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Opinion: Porter Medical Center engaged in union busting

I am writing in response to Angelo Lynn’s editorial of Nov. 9. The idea that it is necessary to cut healthcare coverage to part-time employees in order to save Porter Medical Center from financial ruin would be believable if this strategy weren’t so obviously a classic union-busting tactic.
First, the target of the cuts is the most vulnerable group of employees at Porter — the workers with the least political and economic clout, some of whom are also union members. The tactic is to remove benefits from one set of workers but retain those benefits for others in order to break down solidarity among the workers, and in this case, among union members.
This dynamic sets the benefitted and the non-benefitted workers in competition with each other for “scarce” resources and creates resentment among the have-nots for the haves. Further, it establishes an atmosphere of fear and anxiety in the workplace, fear of who will be targeted next and what further disasters might befall already economically stressed families.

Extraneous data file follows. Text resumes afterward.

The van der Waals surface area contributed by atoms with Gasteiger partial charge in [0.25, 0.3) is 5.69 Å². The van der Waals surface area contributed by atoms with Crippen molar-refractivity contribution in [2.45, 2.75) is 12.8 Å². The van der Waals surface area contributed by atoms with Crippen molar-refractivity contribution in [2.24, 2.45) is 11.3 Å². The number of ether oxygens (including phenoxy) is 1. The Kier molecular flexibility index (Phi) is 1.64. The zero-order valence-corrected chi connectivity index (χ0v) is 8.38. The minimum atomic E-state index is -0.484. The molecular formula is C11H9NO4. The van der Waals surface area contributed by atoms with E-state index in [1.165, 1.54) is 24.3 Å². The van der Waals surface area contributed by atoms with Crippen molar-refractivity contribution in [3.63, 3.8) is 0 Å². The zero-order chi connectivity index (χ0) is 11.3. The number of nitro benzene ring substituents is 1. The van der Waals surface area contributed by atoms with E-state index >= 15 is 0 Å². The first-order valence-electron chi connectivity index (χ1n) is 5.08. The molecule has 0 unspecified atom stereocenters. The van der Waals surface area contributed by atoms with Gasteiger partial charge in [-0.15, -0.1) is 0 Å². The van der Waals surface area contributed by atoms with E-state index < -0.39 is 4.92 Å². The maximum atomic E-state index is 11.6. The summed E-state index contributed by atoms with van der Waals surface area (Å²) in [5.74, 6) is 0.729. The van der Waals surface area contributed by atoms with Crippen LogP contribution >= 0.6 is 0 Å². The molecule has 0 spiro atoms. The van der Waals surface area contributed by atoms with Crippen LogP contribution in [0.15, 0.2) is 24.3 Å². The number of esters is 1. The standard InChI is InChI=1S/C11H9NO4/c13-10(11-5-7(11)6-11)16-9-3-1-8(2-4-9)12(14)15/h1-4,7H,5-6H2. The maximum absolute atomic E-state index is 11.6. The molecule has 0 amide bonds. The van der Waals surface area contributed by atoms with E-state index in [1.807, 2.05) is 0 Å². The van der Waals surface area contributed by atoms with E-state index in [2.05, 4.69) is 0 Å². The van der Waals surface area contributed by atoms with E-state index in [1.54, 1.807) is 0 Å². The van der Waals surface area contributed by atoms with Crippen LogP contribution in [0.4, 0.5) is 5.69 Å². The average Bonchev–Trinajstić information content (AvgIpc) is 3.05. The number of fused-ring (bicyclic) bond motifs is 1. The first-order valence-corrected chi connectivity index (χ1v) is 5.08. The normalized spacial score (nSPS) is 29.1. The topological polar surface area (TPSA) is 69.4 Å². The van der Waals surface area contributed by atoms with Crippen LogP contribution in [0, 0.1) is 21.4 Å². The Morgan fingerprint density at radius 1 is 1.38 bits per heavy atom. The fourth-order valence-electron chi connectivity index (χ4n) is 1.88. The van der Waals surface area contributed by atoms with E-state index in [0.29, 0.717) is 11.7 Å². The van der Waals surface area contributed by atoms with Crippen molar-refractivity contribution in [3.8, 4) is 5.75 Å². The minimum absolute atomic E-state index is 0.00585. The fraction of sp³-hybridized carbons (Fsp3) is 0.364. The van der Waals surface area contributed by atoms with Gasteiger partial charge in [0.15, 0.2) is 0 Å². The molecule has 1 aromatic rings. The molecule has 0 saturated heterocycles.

It is obvious that we are expected to believe that the part-time workers’ healthcare benefits are a threat to the survival of Porter and therefore a threat to every Addison County individual. This is not a reasonable premise. The truth is that all the people of Addison County, employed or unemployed, full-time or part-time, should have equal access to healthcare. Healthcare must be a public good and a universal human right, not a favor to be bestowed on those who are privileged and withheld from those who are not. Our community does not gain because some of us suffer an undeserved hardship.
If Porter’s survival is threatened by the cost of healthcare benefits, is the Porter administration also giving up their own healthcare benefits in order to save the institution? After all, one might think that the administrators, with higher salaries, would be in a better position than the part-time employees to purchase the expensive policies available on the Exchange.
I, as a consumer of Porter Medical services, need to know that the employees are dealt with respectfully and with regard for their own needs and the needs of their families. If the institution is worth having, that is the kind of organization it needs to be.
Millard Cox, Ripton

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